Vanderbilt easily beat overmatched rival Tennessee twice already this year, but the Commodores came up short in their third meeting in the SEC tournament on Thursday. The inexcusable loss will leave Vandy sweating out Selection Sunday.

By Zac Ellis
March 10, 2016

NASHVILLE, Tenn. — The question was a fair one, but it still seemed to catch Damian Jones off guard. As Vanderbilt’s senior forward sat high atop a podium after his team’s opening game of the SEC tournament, he paused. An onlooker had posed a relatively black-and-white query to Jones: Do you feel like you’re still in?

Vanderbilt’s lanky forward shrugged. “Time will tell,” an emotionless Jones said. “We’ll see what happens.”

Jones, of course, was referring to Vanderbilt’s hopes of making the NCAA tournament, a feat once considered a foregone conclusion for such a talented roster. But the unforgiving reality of conference tournaments reared its head at the Commodores in Nashville’s Bridgestone Arena on Thursday. The result? An inexcusable, 67–65 second-round loss to 12th-seeded Tennessee, which ended Vanderbilt’s stint in the SEC tournament on the very day it began.

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Now the Commodores, who looked the part of an SEC title contender in the preseason, find themselves sweating ahead of Selection Sunday. Vanderbilt simply needed to avoid an embarrassing exit in the SEC tournament to remove doubt about its postseason plans. Instead, coach Kevin Stallings’s program laid a black-and-gold egg at the worst possible time, a performance that might end up spoiling Vanderbilt’s shot at the Big Dance.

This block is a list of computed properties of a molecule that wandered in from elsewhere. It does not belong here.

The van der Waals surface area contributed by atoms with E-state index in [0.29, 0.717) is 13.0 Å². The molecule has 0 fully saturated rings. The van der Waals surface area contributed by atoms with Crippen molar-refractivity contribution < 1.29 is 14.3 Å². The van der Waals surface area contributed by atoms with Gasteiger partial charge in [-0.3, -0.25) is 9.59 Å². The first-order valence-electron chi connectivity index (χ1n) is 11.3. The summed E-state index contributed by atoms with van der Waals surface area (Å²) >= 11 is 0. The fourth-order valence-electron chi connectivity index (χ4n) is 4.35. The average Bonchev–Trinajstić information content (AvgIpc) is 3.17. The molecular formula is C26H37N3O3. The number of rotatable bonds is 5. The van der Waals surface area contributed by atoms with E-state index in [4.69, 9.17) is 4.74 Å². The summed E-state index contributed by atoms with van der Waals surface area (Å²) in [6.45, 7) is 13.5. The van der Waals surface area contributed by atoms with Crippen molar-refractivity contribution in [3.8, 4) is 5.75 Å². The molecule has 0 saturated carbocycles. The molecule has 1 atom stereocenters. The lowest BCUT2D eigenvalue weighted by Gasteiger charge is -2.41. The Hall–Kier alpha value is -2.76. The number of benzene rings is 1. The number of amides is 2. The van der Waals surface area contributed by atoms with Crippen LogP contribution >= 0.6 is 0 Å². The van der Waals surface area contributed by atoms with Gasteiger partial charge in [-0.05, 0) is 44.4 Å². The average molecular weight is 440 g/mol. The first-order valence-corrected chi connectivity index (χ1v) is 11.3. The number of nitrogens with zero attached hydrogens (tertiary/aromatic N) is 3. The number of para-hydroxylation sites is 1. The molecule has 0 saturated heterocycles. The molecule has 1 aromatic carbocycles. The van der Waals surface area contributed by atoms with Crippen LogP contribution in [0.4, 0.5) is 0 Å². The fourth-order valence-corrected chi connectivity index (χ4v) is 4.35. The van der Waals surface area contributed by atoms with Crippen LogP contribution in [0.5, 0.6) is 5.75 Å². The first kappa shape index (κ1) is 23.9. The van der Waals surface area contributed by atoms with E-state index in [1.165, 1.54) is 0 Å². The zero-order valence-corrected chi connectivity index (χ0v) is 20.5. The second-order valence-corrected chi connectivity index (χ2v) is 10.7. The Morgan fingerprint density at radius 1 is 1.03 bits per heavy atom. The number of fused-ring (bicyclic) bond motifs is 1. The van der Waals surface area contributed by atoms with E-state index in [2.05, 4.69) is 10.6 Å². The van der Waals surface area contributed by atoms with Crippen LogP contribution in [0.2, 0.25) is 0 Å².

The Commodores had won six of their final eight regular-season games heading into Thursday, but they looked anything but hot in the early moments against Tennessee. The Vols forced Vanderbilt into 10 first-half turnovers and led by as many as 15 points. UT had lost the in-state matchup twice this season by a combined 31 points, but it headed to the locker room with a 34–22 advantage at halftime. “I thought Tennessee really was aggressive in the first half, and I thought we played a little tentative early,” Stallings said.

But Vanderbilt emerged from the locker room re-energized. Stallings and his staff threw a zone defense and a 2–1–2 press at Tennessee, which stalled the Vols’ offense. Meanwhile, the ‘Dores regained life, gradually chipping away at Tennessee’s lead. A three-pointer by Joe Toye with 4:19 to play gave Vanderbilt a 57–56 advantage, its first since leading 4–2 early in the first half. The Commodores were beginning to look the part of an SEC champion.

Tennessee bounced back and led 67–65 when guard Detrick Mostella stepped up for a one-and-one opportunity with five seconds to play. When Mostella clanked the first shot, Commodores forward Luke Kornet hauled in the rebound and quickly dished to teammate Wade Baldwin. The senior sliced through a sea of orange jerseys and banked in a layup at the buzzer. Just like that, Vanderbilt was heading to overtime tied 67–67 with Tennessee.